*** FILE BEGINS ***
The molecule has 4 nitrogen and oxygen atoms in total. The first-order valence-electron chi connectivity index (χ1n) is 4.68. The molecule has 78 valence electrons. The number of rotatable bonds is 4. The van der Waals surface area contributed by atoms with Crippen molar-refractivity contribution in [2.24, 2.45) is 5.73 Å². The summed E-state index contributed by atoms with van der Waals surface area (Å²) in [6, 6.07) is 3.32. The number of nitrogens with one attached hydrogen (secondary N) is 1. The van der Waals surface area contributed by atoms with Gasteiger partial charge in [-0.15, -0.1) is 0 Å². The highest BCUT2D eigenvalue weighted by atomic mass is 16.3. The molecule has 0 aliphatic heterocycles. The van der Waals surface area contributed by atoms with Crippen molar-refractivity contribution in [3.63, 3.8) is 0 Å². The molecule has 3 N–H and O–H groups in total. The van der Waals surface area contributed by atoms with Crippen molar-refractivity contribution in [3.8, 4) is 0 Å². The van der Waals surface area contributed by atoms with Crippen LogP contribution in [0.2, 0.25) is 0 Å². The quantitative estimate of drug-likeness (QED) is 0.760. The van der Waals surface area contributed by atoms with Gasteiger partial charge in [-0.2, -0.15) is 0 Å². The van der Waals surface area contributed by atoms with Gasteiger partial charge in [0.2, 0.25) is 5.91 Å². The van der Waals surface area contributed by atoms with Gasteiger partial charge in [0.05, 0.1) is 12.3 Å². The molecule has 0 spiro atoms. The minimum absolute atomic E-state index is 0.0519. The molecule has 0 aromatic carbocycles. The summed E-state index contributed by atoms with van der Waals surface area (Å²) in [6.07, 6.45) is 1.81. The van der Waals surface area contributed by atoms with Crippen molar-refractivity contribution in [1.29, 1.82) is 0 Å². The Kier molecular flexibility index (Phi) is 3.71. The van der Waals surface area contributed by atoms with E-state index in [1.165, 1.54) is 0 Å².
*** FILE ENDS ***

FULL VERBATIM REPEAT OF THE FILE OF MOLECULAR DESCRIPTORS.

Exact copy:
The molecule has 4 nitrogen and oxygen atoms in total. The first-order valence-electron chi connectivity index (χ1n) is 4.68. The molecule has 78 valence electrons. The number of rotatable bonds is 4. The van der Waals surface area contributed by atoms with Crippen molar-refractivity contribution in [2.24, 2.45) is 5.73 Å². The summed E-state index contributed by atoms with van der Waals surface area (Å²) in [6, 6.07) is 3.32. The number of nitrogens with one attached hydrogen (secondary N) is 1. The van der Waals surface area contributed by atoms with Gasteiger partial charge in [-0.15, -0.1) is 0 Å². The highest BCUT2D eigenvalue weighted by atomic mass is 16.3. The molecule has 0 aliphatic heterocycles. The van der Waals surface area contributed by atoms with Crippen molar-refractivity contribution in [3.63, 3.8) is 0 Å². The molecule has 3 N–H and O–H groups in total. The van der Waals surface area contributed by atoms with Crippen molar-refractivity contribution in [3.8, 4) is 0 Å². The van der Waals surface area contributed by atoms with Crippen LogP contribution in [0.2, 0.25) is 0 Å². The quantitative estimate of drug-likeness (QED) is 0.760. The van der Waals surface area contributed by atoms with Gasteiger partial charge in [-0.2, -0.15) is 0 Å². The van der Waals surface area contributed by atoms with Gasteiger partial charge in [0.2, 0.25) is 5.91 Å². The van der Waals surface area contributed by atoms with Gasteiger partial charge in [0.05, 0.1) is 12.3 Å². The molecule has 0 spiro atoms. The minimum absolute atomic E-state index is 0.0519. The molecule has 0 aromatic carbocycles. The summed E-state index contributed by atoms with van der Waals surface area (Å²) in [6.07, 6.45) is 1.81. The van der Waals surface area contributed by atoms with Crippen molar-refractivity contribution in [1.29, 1.82) is 0 Å². The Kier molecular flexibility index (Phi) is 3.71. The van der Waals surface area contributed by atoms with E-state index in [1.165, 1.54) is 0 Å².